The investigation into car crashes involving Tesla’s Autopilot autonomous driving system deepened this week as US road safety authorities sent requests for data on automated vehicles to twelve other automakers.
On Monday, the United States’ National Highway Traffic Safety Administration (NHTSA) sent letters to major manufacturers, including Ford, Toyota, Volkswagen and BMW, requesting documents relating to vehicles with “advanced driver assistance systems.” level two.
Level two vehicles are “partially automated” and can automatically control driving systems such as steering, braking and acceleration.
NHTSA’s request for 12 major automakers for data comes two weeks after a similar request for Tesla’s autopilot crash data.
What is NHTSA asking for?
The security agency asked the companies to provide details on how many Level two vehicles they have sold in the United States, the software they use, and the total distance traveled with automation features turned on.
Manufacturers are also required to provide NHTSA with reports on accidents involving automated vehicles, lawsuits involving technology, and customer complaints about their level two cars.
The agency requested the data in order to perform a “benchmarking” of cars equipped with level two driver assistance systems, it said, as it aims to determine whether the crash in vehicles shutdown is just a Tesla problem, or a larger problem with automation in general.
Car manufacturers contacted by NHTSA must respond or face a fine of up to € 97 million, the agency said.
Tesla under investigation
Tesla’s autopilot system investigation was launched in August after a series of accidents involving company cars and stationary emergency service vehicles in the United States.
Last month, NHTSA said it had identified 11 crashes since 2018 in which Teslas on autopilot or cruise control warning traffic struck vehicles in locations where first responders were using flashing lights, flares, an array. of illuminated arrows or cones warning of dangers.
The investigation focused on crashes that left 17 injured and one dead, before another fatal crash in New York City was added to the agency’s investigation earlier this month.
Vehicles with level two automation systems like Tesla’s are described by the Society of Automotive Engineers as “partially automated.” Officially, level two systems require the driver to be very attentive, “to remain engaged in the task of driving and to monitor the environment at all times”.
Tesla has previously said that autopilot is a driver assistance system and that drivers should be ready to intervene at all times.
Leads to distraction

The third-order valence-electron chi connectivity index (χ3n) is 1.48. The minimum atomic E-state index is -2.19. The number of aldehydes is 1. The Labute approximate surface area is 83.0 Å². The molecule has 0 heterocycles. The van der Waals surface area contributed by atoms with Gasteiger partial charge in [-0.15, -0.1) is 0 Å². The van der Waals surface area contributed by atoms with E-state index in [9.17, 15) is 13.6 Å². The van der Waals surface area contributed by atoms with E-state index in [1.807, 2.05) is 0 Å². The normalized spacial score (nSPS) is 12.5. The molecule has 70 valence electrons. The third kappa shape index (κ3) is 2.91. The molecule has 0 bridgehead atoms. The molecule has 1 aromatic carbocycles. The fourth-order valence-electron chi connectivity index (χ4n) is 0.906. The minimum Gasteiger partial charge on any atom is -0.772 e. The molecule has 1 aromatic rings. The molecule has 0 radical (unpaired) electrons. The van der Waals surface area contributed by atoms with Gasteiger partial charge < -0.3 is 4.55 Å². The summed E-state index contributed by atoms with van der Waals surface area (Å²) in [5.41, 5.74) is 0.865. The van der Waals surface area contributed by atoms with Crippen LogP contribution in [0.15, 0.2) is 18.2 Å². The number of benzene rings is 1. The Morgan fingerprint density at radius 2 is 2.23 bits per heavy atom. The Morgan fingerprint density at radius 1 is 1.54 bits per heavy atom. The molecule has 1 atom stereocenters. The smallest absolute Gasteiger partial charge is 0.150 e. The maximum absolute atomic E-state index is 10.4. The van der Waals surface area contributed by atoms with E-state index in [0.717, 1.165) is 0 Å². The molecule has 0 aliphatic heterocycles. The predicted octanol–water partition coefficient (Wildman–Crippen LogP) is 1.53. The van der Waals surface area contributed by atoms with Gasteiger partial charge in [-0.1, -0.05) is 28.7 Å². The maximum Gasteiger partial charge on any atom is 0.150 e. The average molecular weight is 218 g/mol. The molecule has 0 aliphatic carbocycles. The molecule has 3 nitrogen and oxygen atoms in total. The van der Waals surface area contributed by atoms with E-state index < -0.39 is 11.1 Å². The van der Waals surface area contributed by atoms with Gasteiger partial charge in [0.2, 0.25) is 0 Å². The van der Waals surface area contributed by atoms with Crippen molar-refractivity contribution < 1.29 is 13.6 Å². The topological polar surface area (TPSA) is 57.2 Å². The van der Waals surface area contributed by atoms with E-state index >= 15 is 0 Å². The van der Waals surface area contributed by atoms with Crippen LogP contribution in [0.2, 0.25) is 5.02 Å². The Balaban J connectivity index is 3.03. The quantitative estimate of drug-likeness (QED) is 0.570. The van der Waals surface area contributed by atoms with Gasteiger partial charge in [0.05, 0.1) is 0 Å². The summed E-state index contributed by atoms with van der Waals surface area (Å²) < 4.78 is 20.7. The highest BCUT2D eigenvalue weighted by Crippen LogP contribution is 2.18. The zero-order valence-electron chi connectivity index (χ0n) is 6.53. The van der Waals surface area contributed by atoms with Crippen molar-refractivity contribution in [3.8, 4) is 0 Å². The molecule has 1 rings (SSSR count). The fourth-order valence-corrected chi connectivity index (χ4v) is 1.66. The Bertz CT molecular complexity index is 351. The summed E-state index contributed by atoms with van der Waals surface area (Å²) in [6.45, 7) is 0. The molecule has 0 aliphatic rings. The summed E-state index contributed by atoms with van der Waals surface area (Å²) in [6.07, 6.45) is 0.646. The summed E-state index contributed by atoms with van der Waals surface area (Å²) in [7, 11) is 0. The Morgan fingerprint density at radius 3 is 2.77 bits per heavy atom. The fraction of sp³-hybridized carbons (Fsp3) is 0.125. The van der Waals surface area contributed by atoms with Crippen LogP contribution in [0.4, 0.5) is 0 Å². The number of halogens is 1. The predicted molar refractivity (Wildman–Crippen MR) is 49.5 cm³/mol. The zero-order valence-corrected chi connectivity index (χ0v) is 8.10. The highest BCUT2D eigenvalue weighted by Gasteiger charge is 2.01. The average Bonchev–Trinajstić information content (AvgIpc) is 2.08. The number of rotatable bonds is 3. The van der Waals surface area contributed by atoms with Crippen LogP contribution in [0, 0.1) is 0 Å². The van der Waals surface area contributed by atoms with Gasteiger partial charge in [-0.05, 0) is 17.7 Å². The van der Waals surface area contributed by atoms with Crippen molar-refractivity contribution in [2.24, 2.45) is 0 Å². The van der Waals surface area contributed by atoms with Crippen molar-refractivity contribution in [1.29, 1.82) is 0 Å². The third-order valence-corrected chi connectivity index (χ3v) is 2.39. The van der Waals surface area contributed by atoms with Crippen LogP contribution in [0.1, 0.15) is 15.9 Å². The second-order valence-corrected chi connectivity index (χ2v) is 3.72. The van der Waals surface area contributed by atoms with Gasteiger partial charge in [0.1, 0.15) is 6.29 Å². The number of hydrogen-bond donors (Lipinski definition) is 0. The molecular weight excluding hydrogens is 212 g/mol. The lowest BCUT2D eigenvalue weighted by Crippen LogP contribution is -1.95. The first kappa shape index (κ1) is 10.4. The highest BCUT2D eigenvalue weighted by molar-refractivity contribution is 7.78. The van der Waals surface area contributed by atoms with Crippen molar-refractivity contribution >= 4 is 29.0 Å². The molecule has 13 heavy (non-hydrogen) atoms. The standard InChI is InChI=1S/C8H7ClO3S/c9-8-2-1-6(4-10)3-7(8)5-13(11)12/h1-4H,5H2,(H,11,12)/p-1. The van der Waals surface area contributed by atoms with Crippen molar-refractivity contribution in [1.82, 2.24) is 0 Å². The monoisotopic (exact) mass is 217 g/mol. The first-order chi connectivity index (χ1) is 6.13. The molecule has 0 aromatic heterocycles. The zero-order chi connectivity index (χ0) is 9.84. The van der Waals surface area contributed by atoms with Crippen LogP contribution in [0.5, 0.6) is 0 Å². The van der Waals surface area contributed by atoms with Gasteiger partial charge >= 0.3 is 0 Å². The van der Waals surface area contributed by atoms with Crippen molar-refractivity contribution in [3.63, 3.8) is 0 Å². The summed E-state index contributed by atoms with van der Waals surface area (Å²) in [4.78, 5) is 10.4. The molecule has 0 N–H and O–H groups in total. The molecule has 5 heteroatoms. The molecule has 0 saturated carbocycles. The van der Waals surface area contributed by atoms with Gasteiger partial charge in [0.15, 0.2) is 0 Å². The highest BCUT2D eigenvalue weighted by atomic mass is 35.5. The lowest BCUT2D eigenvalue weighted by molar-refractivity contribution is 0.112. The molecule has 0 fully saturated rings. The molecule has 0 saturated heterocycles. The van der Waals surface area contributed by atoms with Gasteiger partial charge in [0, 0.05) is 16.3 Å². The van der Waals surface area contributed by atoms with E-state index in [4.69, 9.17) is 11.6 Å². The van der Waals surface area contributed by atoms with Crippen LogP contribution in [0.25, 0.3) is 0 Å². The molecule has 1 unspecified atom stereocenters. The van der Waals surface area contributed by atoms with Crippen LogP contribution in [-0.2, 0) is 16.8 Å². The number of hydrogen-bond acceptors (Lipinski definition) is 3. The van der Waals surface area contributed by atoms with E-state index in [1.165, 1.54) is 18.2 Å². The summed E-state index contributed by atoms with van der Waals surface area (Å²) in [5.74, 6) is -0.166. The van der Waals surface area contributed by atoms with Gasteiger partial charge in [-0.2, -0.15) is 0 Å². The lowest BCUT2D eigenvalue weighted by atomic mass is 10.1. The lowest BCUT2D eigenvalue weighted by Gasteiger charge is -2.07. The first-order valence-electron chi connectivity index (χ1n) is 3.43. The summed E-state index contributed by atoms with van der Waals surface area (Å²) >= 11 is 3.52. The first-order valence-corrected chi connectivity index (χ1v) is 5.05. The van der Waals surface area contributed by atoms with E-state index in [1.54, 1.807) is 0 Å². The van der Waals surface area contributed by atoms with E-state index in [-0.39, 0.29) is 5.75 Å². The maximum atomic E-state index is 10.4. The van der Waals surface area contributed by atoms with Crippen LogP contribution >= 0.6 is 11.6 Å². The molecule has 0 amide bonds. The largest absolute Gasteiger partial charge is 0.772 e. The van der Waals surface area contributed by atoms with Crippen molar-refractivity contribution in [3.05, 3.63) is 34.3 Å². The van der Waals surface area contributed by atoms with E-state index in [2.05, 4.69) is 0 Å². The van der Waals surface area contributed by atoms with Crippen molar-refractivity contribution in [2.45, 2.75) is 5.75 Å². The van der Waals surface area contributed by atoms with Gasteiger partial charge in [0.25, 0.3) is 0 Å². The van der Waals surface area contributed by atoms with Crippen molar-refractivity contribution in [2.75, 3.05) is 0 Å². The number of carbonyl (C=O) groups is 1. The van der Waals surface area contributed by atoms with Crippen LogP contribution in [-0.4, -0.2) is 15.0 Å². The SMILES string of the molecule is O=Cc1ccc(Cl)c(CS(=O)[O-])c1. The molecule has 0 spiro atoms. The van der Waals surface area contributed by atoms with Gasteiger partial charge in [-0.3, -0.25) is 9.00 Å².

However, a report by Massachusetts Institute of Technology (MIT) researchers released on Tuesday suggests that drivers using autopilot may pay less attention to the road than those who drive without.
The data revealed that while the autopilot function – which can control lane changes and maintain a safe separation from other vehicles – was activated, drivers looked away from the road more often and for longer periods of time.
“Patterns of visual behavior change before and after disengaging the autopilot. Before disengaging, drivers looked less at the road and focused more on areas unrelated to driving than after transitioning to manual driving,” said writes the researchers.
The study used data from an ongoing MIT driver automation study that uses cameras to track the movements of Tesla drivers to determine their “gaze pattern” – how much time they spent watching the road or elsewhere while driving.
“The higher proportion of off-road looks before disengaging manual driving was not offset by longer looks ahead,” they added.
The study also found that off-road glances tended to be longer with the autopilot than without, and glances at Tesla’s center console – which houses the vehicle’s large infotainment display. – were always up to 0.9 seconds longer when the system was in use.
Musk’s bold claims
In April, Tesla CEO Elon Musk tweeted about crash data he said showed Tesla on autopilot were almost ten times less likely to crash than the average vehicle.
Company figures cited by Musk showed that, on average, there was one crash for every 4.19 million miles (6.74 million km) traveled with the autopilot on, and one in 2 .05 million miles (3.29 million km) for Tesla using the company’s active safety features as automatic braking and blind spot collision warnings.